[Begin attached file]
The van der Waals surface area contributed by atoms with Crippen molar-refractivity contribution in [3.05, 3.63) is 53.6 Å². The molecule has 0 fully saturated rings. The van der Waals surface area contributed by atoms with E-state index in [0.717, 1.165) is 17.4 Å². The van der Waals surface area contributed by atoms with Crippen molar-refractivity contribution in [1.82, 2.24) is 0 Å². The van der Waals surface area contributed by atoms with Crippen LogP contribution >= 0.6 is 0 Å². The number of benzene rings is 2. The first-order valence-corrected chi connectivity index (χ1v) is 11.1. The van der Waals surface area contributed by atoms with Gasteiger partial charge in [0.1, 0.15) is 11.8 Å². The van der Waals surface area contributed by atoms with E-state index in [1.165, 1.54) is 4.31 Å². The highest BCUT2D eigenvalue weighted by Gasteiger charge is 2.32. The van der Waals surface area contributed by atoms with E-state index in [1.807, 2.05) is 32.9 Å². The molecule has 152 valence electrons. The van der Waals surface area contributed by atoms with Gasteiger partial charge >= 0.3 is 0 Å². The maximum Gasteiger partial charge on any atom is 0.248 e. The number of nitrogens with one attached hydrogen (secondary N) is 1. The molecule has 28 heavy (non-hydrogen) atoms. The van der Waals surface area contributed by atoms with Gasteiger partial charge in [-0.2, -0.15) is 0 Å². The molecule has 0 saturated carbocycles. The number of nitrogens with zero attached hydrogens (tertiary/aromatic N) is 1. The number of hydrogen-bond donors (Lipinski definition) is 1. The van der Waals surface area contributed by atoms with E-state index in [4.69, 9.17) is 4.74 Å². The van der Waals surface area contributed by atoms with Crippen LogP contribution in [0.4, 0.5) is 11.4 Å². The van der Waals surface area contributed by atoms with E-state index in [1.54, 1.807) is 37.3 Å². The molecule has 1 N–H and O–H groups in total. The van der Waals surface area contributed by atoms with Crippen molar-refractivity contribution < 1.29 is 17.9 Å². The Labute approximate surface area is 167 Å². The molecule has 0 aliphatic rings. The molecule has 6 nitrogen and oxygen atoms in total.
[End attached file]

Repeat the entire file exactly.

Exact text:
The van der Waals surface area contributed by atoms with Crippen molar-refractivity contribution in [3.05, 3.63) is 53.6 Å². The molecule has 0 fully saturated rings. The van der Waals surface area contributed by atoms with E-state index in [0.717, 1.165) is 17.4 Å². The van der Waals surface area contributed by atoms with Crippen molar-refractivity contribution in [1.82, 2.24) is 0 Å². The van der Waals surface area contributed by atoms with Crippen LogP contribution >= 0.6 is 0 Å². The number of benzene rings is 2. The first-order valence-corrected chi connectivity index (χ1v) is 11.1. The van der Waals surface area contributed by atoms with Gasteiger partial charge in [0.1, 0.15) is 11.8 Å². The van der Waals surface area contributed by atoms with E-state index in [1.165, 1.54) is 4.31 Å². The highest BCUT2D eigenvalue weighted by Gasteiger charge is 2.32. The van der Waals surface area contributed by atoms with E-state index in [1.807, 2.05) is 32.9 Å². The molecule has 152 valence electrons. The van der Waals surface area contributed by atoms with Gasteiger partial charge >= 0.3 is 0 Å². The maximum Gasteiger partial charge on any atom is 0.248 e. The number of nitrogens with one attached hydrogen (secondary N) is 1. The molecule has 28 heavy (non-hydrogen) atoms. The van der Waals surface area contributed by atoms with Gasteiger partial charge in [-0.2, -0.15) is 0 Å². The molecule has 0 saturated carbocycles. The number of nitrogens with zero attached hydrogens (tertiary/aromatic N) is 1. The number of hydrogen-bond donors (Lipinski definition) is 1. The van der Waals surface area contributed by atoms with E-state index in [4.69, 9.17) is 4.74 Å². The van der Waals surface area contributed by atoms with Crippen LogP contribution in [0.4, 0.5) is 11.4 Å². The van der Waals surface area contributed by atoms with E-state index in [1.54, 1.807) is 37.3 Å². The molecule has 1 N–H and O–H groups in total. The van der Waals surface area contributed by atoms with Crippen molar-refractivity contribution < 1.29 is 17.9 Å². The Labute approximate surface area is 167 Å². The molecule has 0 aliphatic rings. The molecule has 6 nitrogen and oxygen atoms in total.